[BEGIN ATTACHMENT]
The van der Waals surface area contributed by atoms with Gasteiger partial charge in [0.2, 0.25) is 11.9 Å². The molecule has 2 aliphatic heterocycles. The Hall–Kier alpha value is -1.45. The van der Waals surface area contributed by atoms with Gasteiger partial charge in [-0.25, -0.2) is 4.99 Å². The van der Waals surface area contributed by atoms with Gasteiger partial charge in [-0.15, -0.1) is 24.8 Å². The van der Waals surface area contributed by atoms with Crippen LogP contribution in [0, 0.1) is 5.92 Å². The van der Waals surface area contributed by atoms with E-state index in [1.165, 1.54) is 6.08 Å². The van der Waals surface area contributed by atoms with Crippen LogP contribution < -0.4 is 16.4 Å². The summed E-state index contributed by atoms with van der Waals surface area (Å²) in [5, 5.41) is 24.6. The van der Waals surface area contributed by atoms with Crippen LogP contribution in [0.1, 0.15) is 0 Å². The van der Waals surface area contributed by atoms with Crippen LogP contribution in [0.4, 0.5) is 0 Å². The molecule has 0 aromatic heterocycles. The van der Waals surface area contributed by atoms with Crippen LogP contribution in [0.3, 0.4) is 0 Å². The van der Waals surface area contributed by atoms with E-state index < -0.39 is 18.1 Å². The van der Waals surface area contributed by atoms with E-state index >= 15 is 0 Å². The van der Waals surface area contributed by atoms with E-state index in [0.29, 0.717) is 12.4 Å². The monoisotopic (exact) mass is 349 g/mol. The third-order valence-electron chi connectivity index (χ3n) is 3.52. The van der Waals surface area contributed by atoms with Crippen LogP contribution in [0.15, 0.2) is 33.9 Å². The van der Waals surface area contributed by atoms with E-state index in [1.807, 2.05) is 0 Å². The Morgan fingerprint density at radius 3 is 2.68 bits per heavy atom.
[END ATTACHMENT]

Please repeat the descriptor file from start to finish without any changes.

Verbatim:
The van der Waals surface area contributed by atoms with Gasteiger partial charge in [0.2, 0.25) is 11.9 Å². The molecule has 2 aliphatic heterocycles. The Hall–Kier alpha value is -1.45. The van der Waals surface area contributed by atoms with Gasteiger partial charge in [-0.25, -0.2) is 4.99 Å². The van der Waals surface area contributed by atoms with Gasteiger partial charge in [-0.15, -0.1) is 24.8 Å². The van der Waals surface area contributed by atoms with Crippen LogP contribution in [0, 0.1) is 5.92 Å². The van der Waals surface area contributed by atoms with E-state index in [1.165, 1.54) is 6.08 Å². The van der Waals surface area contributed by atoms with Crippen LogP contribution < -0.4 is 16.4 Å². The summed E-state index contributed by atoms with van der Waals surface area (Å²) in [5, 5.41) is 24.6. The van der Waals surface area contributed by atoms with Crippen LogP contribution in [0.1, 0.15) is 0 Å². The van der Waals surface area contributed by atoms with Crippen LogP contribution in [0.4, 0.5) is 0 Å². The molecule has 0 aromatic heterocycles. The van der Waals surface area contributed by atoms with Crippen LogP contribution in [0.3, 0.4) is 0 Å². The van der Waals surface area contributed by atoms with E-state index < -0.39 is 18.1 Å². The van der Waals surface area contributed by atoms with E-state index >= 15 is 0 Å². The van der Waals surface area contributed by atoms with E-state index in [0.29, 0.717) is 12.4 Å². The monoisotopic (exact) mass is 349 g/mol. The third-order valence-electron chi connectivity index (χ3n) is 3.52. The van der Waals surface area contributed by atoms with Crippen LogP contribution in [0.15, 0.2) is 33.9 Å². The van der Waals surface area contributed by atoms with E-state index in [1.807, 2.05) is 0 Å². The Morgan fingerprint density at radius 3 is 2.68 bits per heavy atom.